copyright 2007 by Gary L. Pullman
The setting of a story is the time, the place, and the cultural milieu in which the narrative's action occurs, and, as such, a setting indicates what a given author (and his or her loyal readers) finds frightening or horrifying. A horror story that's set in the slums of a big city, for example, is apt to feature a monster altogether different from a horror story that's set in a rural area of patchwork farmland or in a small town. What frightens Stephen King, in Bangor, Maine, may not frighten Dean Koontz, in Newport Beach, California. Similarly, what concerns a writer at an earlier age may not concern him or her at a later age, as is clear in the career of Koontz, whose earlier fiction was all about monsters and whose later, more "mature," fiction is more and more about serial killers. His antagonists may be more mundane, but, for the same reason, they're also more believable. Likewise, with Stephen King: his earlier fiction concerned supernatural or paranormal villains who invade or attack small towns. His later fiction is, increasingly, about the interrelationships among adults, as in Bag of Bones and Lisey’s Story, or about one character's development and transformation, as in Rose Madder or The Girl Who Loved Tom Gordon. Lately, both Koontz and King have introduced religious themes in their work as well, most clearly, perhaps in The Taking (Koontz) and Desperation (King). In some cases, at least, their stories’ settings have changed to reflect these changes in their themes. Both have become farther ranging in their fiction, both literally and figuratively, or thematically.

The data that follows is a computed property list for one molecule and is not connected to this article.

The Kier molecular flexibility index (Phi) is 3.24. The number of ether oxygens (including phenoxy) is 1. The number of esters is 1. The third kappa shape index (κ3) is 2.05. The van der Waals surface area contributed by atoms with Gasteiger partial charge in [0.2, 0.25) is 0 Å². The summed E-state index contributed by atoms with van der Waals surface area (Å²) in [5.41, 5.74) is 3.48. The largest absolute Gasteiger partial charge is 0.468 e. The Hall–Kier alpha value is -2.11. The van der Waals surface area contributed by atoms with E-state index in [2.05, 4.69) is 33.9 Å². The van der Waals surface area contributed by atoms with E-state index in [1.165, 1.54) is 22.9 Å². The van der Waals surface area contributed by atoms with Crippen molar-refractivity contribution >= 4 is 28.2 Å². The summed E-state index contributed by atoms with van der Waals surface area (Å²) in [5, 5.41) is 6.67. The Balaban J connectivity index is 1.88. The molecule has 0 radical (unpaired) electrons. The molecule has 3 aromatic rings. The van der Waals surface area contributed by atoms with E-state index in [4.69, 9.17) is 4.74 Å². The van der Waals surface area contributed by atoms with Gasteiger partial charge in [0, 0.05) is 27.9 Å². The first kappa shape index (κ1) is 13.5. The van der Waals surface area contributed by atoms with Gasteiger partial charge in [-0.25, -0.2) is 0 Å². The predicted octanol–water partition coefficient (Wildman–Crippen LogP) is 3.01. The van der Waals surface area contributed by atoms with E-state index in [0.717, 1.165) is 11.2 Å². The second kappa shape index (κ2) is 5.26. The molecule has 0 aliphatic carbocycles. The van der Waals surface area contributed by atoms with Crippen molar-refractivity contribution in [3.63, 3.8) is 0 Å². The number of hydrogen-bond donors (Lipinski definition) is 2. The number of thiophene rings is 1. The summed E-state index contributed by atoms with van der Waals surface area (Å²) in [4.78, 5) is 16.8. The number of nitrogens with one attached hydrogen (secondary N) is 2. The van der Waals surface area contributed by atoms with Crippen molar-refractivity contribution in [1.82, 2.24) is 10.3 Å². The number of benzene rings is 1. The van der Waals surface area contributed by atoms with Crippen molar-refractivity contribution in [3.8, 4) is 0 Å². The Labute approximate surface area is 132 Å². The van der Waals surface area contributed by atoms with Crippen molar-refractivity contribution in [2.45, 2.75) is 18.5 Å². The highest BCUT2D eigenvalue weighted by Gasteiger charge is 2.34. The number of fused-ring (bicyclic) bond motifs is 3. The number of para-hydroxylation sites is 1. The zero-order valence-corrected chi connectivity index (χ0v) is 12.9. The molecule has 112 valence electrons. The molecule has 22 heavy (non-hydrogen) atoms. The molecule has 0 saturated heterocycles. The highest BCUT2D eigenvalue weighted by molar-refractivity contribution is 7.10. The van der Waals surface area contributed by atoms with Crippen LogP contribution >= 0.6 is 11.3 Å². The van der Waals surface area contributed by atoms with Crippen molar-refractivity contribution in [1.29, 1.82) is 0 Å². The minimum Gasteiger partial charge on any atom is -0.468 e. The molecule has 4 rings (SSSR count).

Often, a horror story's setting is isolated. It's isolated for several reasons. First, a remote location intensifies the horror and the fear. A distant, lonely setting frames the action because it separates what is presented in the story from the ordinary events of the larger, mundane world, thereby accentuating them. An isolated setting focuses the reader's attention on what is happening here and nowhere else. At the hands (or word processor) of a skilled writer, such a setting can become downright claustrophobic. Second, a remote setting makes the characters in the story entirely responsible for their own actions. What they do will save them or damn them. They have to gain the knowledge and have the wits, the pluck, and the determination to rescue themselves, to destroy the monster, and to set things right. No one else is going to help them. No one else is going to save them. The remote setting leaves it up to them, and them alone, to save the day. Third, a remote setting isolates the story's characters from the rest of humanity--from culture and history and science and technology and medicine and food and everything else that society and civilization have developed over years and centuries of cooperative interaction. The characters have no recourse to, and no support from, the infrastructure, so to speak, of shared attitudes, beliefs, ideas, and values upon which their society and human civilization itself depend. They're returned to the "state of nature" that so troubles Thomas Hobbes (and Thomas Jefferson).